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VIDEO: Victoria captains weave personal tales, history into waterway tours

Halfway through a water tour of Victoria, the ship’s captain stops the boat and points out a handful of houses.

We’re on a border, one house is in Victoria, the neighbour is in Esquimalt, and across the waterway is Saanich, Christopher Causton tells the tourists attempting to describe the 13 municipalities that make up the Capital Regional District.

Causton is a captain and goodwill ambassador with Victoria Harbour Ferries for 11 years now since stepping down as mayor of Oak Bay. He figures the 24 years on council in that community (15 as mayor) gives him a leg up on regional storytelling for guests who take the tours.

“I think because I was mayor and because I was involved in regional government I probably have an advantage…,” he says.

Victoria Harbour Tours offers guests several tours, in addition to taxiing locals and visitors around the city via water.

This one traverses the Inner Harbour, Upper Harbour and Gorge Waterway, nearly as far as the Tillicum Road bridge where the water becomes too shallow to pass.

“I love meeting people from all around the world, I love sharing stories with them and I love working in the outdoors with a bunch of really good guys,” Causton said. “People love this city and love the things we love about it.”

“I love meeting people from all around the world, I love sharing stories with them and I love working in the outdoors with a bunch of really good guys,” says Victoria Harbour Ferry captain Christopher Causton, a former local mayor. Christine van Reeuwyk photo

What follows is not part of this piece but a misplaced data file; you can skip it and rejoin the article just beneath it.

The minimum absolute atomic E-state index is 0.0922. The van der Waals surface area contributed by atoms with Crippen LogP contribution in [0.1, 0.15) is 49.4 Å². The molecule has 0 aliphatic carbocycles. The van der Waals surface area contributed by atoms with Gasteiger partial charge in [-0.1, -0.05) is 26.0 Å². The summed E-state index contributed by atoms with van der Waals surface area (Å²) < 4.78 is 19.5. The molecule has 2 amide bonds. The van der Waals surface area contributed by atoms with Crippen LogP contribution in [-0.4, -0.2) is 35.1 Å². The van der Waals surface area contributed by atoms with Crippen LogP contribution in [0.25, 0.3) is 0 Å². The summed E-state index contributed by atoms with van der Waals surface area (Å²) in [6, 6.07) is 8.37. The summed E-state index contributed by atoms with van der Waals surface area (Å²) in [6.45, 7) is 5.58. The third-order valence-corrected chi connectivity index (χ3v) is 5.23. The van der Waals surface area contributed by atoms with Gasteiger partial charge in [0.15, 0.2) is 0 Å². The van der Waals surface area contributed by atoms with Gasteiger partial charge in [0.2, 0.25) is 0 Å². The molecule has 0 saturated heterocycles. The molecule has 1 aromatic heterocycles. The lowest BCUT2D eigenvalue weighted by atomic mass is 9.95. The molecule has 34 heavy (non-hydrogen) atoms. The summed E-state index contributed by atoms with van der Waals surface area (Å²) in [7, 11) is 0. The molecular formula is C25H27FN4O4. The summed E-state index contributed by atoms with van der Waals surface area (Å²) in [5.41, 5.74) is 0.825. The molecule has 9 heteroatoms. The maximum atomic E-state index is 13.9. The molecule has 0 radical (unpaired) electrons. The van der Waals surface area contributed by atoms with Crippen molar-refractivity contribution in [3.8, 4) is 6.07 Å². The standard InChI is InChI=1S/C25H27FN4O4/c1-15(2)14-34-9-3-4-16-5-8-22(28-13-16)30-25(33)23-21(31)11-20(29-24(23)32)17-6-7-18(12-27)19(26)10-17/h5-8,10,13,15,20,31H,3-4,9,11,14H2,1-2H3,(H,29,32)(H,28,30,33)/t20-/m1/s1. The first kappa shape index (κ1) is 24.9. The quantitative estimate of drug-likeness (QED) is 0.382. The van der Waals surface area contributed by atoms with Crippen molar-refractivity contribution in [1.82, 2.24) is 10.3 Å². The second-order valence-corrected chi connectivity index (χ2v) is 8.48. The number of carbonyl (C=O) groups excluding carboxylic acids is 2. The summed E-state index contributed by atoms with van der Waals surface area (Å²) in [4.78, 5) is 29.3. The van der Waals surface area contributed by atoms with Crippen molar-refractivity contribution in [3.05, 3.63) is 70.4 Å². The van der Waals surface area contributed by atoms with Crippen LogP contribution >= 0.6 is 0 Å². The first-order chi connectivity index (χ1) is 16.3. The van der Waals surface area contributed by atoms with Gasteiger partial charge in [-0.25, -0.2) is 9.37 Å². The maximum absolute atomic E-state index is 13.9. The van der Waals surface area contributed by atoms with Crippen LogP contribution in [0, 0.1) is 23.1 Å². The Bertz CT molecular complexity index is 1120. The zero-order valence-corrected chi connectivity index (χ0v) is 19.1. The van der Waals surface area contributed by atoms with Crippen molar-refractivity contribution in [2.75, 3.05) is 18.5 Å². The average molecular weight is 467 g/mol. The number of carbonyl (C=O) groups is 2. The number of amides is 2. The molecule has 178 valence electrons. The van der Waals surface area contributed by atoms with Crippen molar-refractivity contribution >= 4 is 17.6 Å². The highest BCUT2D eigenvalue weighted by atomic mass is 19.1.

Each captain is afforded the freedom to share their local secrets and personal memories. Causton takes the tour on a ride through history right to modern day.

As the electric boat slips silently closer to the Point Ellice Bridge, he recounts the tragic tale of May 26, 1896 when the bridge collapsed, dropping a streetcar into the Gorge Waterway, with beams crashing down on top of it.

In total, 55 men, women and children were killed.

Beyond the bridge, he notes a handful of local swimming holes – swearing that Banfield Park is the best in the city. On the way back to the Inner Harbour, he showcases the large vessels at Point Hope Maritime and shares tidbits about them – the massive Anwa, a couple Hullo ferries destined to travel the waters between Nanaimo and Vancouver, and a bright yellow wind turbine buoy used by University of Victoria to gather wind data.

After passing myriad paddlers, swimmers and one floating hot tub, the tour winds back down to the docks at the foot of the historic Empress building – with a final quiz on how many buildings actually make up the Fairmont hotel.

Apparently it’s five.

– With files from Ella Matte

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Christine van Reeuwyk

About the Author: Christine van Reeuwyk

I'm dedicated to serving the community of Oak Bay as a senior journalist with the Greater Victoria news team.
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